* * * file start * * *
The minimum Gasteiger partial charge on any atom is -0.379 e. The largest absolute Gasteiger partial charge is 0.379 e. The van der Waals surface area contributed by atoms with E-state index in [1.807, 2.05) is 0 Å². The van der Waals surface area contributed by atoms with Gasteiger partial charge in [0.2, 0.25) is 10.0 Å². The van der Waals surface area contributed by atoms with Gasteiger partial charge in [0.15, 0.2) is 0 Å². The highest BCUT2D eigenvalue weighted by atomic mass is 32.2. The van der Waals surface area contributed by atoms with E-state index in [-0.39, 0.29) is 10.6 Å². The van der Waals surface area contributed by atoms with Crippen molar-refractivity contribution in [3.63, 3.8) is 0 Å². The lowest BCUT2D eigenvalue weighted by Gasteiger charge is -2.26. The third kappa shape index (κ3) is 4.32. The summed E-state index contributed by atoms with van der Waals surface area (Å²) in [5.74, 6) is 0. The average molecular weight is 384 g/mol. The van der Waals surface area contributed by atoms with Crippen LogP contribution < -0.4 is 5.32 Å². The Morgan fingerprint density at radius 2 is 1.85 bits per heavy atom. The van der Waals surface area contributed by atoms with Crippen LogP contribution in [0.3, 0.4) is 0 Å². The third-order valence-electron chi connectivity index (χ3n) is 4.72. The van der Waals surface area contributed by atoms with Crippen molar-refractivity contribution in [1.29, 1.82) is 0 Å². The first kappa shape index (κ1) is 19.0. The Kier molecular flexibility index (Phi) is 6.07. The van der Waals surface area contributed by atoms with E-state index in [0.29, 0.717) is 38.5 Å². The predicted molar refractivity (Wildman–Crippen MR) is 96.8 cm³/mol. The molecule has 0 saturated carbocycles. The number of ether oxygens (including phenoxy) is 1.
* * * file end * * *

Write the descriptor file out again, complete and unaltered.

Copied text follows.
The minimum Gasteiger partial charge on any atom is -0.379 e. The largest absolute Gasteiger partial charge is 0.379 e. The van der Waals surface area contributed by atoms with E-state index in [1.807, 2.05) is 0 Å². The van der Waals surface area contributed by atoms with Gasteiger partial charge in [0.2, 0.25) is 10.0 Å². The van der Waals surface area contributed by atoms with Gasteiger partial charge in [0.15, 0.2) is 0 Å². The highest BCUT2D eigenvalue weighted by atomic mass is 32.2. The van der Waals surface area contributed by atoms with E-state index in [-0.39, 0.29) is 10.6 Å². The van der Waals surface area contributed by atoms with Crippen molar-refractivity contribution in [3.63, 3.8) is 0 Å². The lowest BCUT2D eigenvalue weighted by Gasteiger charge is -2.26. The third kappa shape index (κ3) is 4.32. The summed E-state index contributed by atoms with van der Waals surface area (Å²) in [5.74, 6) is 0. The average molecular weight is 384 g/mol. The van der Waals surface area contributed by atoms with Crippen LogP contribution < -0.4 is 5.32 Å². The Morgan fingerprint density at radius 2 is 1.85 bits per heavy atom. The van der Waals surface area contributed by atoms with Crippen LogP contribution in [0.3, 0.4) is 0 Å². The third-order valence-electron chi connectivity index (χ3n) is 4.72. The van der Waals surface area contributed by atoms with Crippen molar-refractivity contribution in [1.29, 1.82) is 0 Å². The first kappa shape index (κ1) is 19.0. The Kier molecular flexibility index (Phi) is 6.07. The van der Waals surface area contributed by atoms with E-state index in [0.29, 0.717) is 38.5 Å². The predicted molar refractivity (Wildman–Crippen MR) is 96.8 cm³/mol. The molecule has 0 saturated carbocycles. The number of ether oxygens (including phenoxy) is 1.